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LSU joins at-home mammogram study aimed at curbing breast cancer

"It’s always been a fear because you just never know that every time you go get the mammogram you’re just waiting for the bad news," said Morvant.


Mammograms save lives. Millions of them. We know that. But there is controversy over when and how often to do them, with recommendations constantly changing. 

But now a free study you can do right in your home hopes to answer that question. 

Jennifer Morvant had many relatives on her mother’s side with breast cancer.

"My grandmother and all of her sisters lost breasts because of breast cancer," said Jennifer Morvant, 44. 

So she started getting mammograms early on, only at the age of 36. 

"It’s always been a fear because you just never know that every time you go get the mammogram you’re just waiting for the bad news," said Morvant. 

But now she knows her risk. She decided to join the Wisdom Study. It’s free and all done at home online. 

"It was very easy.  They kept me updated regularly and stayed on top of it, and I got my results pretty quickly too," she said after signing up for the study.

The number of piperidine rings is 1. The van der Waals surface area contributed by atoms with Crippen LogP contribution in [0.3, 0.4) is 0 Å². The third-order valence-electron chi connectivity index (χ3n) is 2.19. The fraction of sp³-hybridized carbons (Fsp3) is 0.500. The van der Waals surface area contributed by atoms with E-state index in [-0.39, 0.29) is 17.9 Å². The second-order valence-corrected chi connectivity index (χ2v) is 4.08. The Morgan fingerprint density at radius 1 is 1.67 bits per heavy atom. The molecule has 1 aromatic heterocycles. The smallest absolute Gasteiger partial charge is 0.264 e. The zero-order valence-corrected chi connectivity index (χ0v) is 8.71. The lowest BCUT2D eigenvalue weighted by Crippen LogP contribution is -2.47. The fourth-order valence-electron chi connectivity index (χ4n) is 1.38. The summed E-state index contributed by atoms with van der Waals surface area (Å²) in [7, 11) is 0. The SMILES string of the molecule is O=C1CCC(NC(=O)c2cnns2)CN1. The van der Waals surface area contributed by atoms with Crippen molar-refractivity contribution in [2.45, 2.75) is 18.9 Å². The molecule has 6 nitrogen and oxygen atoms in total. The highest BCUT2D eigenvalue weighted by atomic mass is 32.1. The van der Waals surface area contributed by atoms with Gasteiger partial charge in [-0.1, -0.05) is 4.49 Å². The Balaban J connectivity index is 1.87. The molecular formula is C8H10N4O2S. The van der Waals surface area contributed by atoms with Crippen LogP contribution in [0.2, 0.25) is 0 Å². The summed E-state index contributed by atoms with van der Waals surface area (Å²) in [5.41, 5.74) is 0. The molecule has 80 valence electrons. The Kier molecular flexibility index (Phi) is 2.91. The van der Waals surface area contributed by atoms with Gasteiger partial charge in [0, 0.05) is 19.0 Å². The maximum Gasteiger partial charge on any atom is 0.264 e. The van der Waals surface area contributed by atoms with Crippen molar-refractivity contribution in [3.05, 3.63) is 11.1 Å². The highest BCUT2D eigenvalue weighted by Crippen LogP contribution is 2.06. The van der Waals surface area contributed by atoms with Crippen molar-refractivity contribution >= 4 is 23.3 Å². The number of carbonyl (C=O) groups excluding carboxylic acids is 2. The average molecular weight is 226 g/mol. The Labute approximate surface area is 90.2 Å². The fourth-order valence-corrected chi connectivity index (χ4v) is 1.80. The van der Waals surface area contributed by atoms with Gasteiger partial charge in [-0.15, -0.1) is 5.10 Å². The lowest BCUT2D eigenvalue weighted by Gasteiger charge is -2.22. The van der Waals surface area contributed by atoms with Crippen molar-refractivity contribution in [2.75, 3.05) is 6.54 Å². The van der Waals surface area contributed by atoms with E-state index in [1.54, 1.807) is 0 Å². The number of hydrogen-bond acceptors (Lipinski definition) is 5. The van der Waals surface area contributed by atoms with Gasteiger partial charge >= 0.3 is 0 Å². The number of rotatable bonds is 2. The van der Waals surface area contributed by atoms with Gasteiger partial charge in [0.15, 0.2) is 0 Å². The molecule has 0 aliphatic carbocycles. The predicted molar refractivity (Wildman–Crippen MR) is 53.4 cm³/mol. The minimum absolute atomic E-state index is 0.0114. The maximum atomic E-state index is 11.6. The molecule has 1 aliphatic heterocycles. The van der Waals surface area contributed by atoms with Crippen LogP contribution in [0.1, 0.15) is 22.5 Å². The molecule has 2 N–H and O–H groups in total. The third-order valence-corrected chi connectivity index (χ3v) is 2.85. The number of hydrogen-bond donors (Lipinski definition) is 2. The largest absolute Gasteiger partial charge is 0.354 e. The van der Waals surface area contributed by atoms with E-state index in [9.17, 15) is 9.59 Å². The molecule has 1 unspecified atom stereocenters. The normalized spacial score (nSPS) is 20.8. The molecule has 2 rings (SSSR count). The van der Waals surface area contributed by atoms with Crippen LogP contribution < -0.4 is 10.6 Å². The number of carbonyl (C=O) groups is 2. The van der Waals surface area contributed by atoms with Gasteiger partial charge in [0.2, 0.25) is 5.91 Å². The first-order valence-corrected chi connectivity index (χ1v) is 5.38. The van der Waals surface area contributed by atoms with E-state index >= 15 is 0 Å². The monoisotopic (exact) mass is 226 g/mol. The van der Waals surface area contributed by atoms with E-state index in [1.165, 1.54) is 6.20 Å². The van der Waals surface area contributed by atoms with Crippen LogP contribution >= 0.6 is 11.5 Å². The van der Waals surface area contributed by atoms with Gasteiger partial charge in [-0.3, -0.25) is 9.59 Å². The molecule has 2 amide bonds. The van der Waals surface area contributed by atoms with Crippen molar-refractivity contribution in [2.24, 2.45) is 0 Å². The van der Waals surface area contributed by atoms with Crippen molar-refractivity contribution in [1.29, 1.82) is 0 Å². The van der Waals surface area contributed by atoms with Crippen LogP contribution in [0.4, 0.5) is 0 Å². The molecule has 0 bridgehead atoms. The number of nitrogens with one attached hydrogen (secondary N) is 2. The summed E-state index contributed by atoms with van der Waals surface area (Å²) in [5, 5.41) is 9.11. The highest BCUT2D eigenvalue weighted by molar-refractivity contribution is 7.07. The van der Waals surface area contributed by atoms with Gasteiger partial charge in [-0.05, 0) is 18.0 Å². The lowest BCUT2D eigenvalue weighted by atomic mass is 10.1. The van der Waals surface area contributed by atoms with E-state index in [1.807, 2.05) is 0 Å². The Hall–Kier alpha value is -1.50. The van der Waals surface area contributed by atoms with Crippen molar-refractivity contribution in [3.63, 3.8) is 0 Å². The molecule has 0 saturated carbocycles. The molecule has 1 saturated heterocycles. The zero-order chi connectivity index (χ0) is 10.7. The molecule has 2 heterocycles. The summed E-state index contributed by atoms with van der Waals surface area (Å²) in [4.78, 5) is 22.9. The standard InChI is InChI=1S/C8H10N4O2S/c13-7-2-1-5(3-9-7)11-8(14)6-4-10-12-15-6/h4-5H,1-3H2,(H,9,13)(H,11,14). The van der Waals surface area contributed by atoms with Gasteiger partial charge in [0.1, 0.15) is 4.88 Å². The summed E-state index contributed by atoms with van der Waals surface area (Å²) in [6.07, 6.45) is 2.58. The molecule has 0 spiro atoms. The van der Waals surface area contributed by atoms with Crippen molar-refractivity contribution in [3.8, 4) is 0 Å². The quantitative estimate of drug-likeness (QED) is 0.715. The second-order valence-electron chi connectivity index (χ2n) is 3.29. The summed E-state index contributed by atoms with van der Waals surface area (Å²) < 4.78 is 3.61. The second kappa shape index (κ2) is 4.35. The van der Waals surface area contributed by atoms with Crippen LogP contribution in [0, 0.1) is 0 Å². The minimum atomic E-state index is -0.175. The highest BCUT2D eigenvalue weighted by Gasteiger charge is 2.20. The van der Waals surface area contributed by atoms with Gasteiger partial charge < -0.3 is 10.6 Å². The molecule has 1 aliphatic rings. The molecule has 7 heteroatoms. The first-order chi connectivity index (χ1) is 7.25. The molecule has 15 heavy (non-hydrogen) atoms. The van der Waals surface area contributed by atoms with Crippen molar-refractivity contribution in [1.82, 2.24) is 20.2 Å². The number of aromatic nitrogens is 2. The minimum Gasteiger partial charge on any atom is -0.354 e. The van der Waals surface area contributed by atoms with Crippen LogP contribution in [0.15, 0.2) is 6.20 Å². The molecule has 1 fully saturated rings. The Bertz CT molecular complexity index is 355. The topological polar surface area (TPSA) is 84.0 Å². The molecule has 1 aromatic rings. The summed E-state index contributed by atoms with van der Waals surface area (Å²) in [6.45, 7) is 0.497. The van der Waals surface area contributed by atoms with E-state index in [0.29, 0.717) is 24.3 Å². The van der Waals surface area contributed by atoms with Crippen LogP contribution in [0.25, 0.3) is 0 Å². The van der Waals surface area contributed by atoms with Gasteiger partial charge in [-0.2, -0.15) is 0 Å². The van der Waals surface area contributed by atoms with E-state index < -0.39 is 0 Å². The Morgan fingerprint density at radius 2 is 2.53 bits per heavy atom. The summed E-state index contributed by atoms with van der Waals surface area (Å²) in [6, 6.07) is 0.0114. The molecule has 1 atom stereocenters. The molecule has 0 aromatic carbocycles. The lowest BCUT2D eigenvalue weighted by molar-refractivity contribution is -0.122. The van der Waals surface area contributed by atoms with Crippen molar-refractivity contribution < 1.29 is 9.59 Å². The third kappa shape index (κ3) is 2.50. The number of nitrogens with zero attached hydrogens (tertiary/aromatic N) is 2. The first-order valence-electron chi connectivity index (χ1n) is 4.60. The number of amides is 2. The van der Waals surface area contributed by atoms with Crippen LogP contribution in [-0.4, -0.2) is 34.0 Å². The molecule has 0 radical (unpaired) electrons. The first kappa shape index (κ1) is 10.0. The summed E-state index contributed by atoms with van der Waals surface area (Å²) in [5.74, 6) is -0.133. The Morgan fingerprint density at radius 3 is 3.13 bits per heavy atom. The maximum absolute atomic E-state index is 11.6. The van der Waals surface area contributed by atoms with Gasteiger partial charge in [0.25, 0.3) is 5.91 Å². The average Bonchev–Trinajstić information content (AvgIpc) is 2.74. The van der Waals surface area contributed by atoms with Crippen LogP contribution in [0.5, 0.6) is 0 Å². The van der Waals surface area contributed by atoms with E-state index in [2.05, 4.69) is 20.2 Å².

There’s free saliva test that you mail in. That looks for genes that increase your cancer risk. Your mammograms are done as usual with your doctor. The Wisdom Study is hoping to find out if mammograms are more beneficial with a one size fits all approach or with a personalized schedule, depending on your risks. 

LSU Health is part of the national study.

"It’s not the same thing being a 80-year-old woman who has never had breast cancer in her family, than a 40-year-old woman who has three sisters with breast cancer and her mother had breast cancer," explained Dr. Agustin Garcia, the Section Chief of Hematology Oncology at LSU Health Sciences Center. 

Across the U.S. they are hoping to sign up 100,000 women. It’s critical because some women don’t know when to come in while others go too frequently for mammograms.   

"We have had people who have been in the study who have learned that they have a genetic mutation and they have no family history, so they would have never known if they hadn’t been part of the study," said Allison Stover Fiscalini, the Director of the Athena Breast Health Network and the Wisdom Study Dir. Wisdom Study. 

Jennifer got good news from the testing.

"They said I did not have the genes, so that was a big huge relief," said Morvant. 

And by signing up for the study, she’ll also help women and future generations. 

The Athena Breast Health Network at UC San Francisco is sponsoring the study. It’s for women 40 to 74 who have not had breast cancer in the past. Anybody interested in signing up can click here

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